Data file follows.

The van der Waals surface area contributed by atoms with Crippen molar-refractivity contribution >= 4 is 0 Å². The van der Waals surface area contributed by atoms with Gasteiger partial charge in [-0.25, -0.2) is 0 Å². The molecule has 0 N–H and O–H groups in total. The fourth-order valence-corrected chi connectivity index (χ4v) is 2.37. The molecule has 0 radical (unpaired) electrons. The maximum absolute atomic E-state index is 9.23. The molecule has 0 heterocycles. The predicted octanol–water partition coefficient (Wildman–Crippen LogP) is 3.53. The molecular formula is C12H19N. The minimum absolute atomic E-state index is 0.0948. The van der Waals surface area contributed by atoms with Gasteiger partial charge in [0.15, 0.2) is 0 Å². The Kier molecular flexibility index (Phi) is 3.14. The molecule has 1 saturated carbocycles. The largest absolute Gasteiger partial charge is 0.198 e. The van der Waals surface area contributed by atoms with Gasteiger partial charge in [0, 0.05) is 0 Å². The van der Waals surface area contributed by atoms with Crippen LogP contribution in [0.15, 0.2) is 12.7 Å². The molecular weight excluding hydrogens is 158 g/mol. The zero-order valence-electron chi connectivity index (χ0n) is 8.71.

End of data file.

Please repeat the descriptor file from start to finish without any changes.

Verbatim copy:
The van der Waals surface area contributed by atoms with Crippen molar-refractivity contribution >= 4 is 0 Å². The van der Waals surface area contributed by atoms with Gasteiger partial charge in [-0.25, -0.2) is 0 Å². The molecule has 0 N–H and O–H groups in total. The fourth-order valence-corrected chi connectivity index (χ4v) is 2.37. The molecule has 0 radical (unpaired) electrons. The maximum absolute atomic E-state index is 9.23. The molecule has 0 heterocycles. The predicted octanol–water partition coefficient (Wildman–Crippen LogP) is 3.53. The molecular formula is C12H19N. The minimum absolute atomic E-state index is 0.0948. The van der Waals surface area contributed by atoms with Gasteiger partial charge in [0.15, 0.2) is 0 Å². The Kier molecular flexibility index (Phi) is 3.14. The molecule has 1 saturated carbocycles. The largest absolute Gasteiger partial charge is 0.198 e. The van der Waals surface area contributed by atoms with Gasteiger partial charge in [0, 0.05) is 0 Å². The van der Waals surface area contributed by atoms with Crippen LogP contribution in [0.15, 0.2) is 12.7 Å². The molecular weight excluding hydrogens is 158 g/mol. The zero-order valence-electron chi connectivity index (χ0n) is 8.71.